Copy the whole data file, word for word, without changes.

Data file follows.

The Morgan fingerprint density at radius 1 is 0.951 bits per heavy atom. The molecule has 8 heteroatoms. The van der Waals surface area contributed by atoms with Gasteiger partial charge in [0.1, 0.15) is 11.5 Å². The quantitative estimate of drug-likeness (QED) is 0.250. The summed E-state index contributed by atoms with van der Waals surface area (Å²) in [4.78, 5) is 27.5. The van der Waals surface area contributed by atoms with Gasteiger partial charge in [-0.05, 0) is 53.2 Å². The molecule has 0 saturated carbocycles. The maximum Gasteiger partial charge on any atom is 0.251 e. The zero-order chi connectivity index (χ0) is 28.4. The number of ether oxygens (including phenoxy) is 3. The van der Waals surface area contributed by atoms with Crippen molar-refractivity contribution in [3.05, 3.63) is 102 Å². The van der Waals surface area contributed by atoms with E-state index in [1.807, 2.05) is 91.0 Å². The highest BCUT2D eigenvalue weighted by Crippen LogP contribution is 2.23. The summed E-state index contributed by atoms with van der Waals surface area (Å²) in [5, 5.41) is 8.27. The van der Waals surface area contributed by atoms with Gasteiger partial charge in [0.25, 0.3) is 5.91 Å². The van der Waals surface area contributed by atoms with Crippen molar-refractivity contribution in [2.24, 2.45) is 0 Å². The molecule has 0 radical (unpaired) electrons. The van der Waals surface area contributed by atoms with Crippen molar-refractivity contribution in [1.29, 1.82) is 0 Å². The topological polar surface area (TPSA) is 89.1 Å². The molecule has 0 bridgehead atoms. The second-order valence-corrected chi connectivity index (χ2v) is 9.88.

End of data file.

The Morgan fingerprint density at radius 1 is 0.951 bits per heavy atom. The molecule has 8 heteroatoms. The van der Waals surface area contributed by atoms with Gasteiger partial charge in [0.1, 0.15) is 11.5 Å². The quantitative estimate of drug-likeness (QED) is 0.250. The summed E-state index contributed by atoms with van der Waals surface area (Å²) in [4.78, 5) is 27.5. The van der Waals surface area contributed by atoms with Gasteiger partial charge in [-0.05, 0) is 53.2 Å². The molecule has 0 saturated carbocycles. The maximum Gasteiger partial charge on any atom is 0.251 e. The zero-order chi connectivity index (χ0) is 28.4. The number of ether oxygens (including phenoxy) is 3. The van der Waals surface area contributed by atoms with Crippen molar-refractivity contribution in [3.05, 3.63) is 102 Å². The van der Waals surface area contributed by atoms with E-state index in [1.807, 2.05) is 91.0 Å². The highest BCUT2D eigenvalue weighted by Crippen LogP contribution is 2.23. The summed E-state index contributed by atoms with van der Waals surface area (Å²) in [5, 5.41) is 8.27. The van der Waals surface area contributed by atoms with Gasteiger partial charge in [0.25, 0.3) is 5.91 Å². The van der Waals surface area contributed by atoms with Crippen molar-refractivity contribution in [2.24, 2.45) is 0 Å². The molecule has 0 radical (unpaired) electrons. The van der Waals surface area contributed by atoms with Crippen molar-refractivity contribution in [1.29, 1.82) is 0 Å². The topological polar surface area (TPSA) is 89.1 Å². The molecule has 0 bridgehead atoms. The second-order valence-corrected chi connectivity index (χ2v) is 9.88.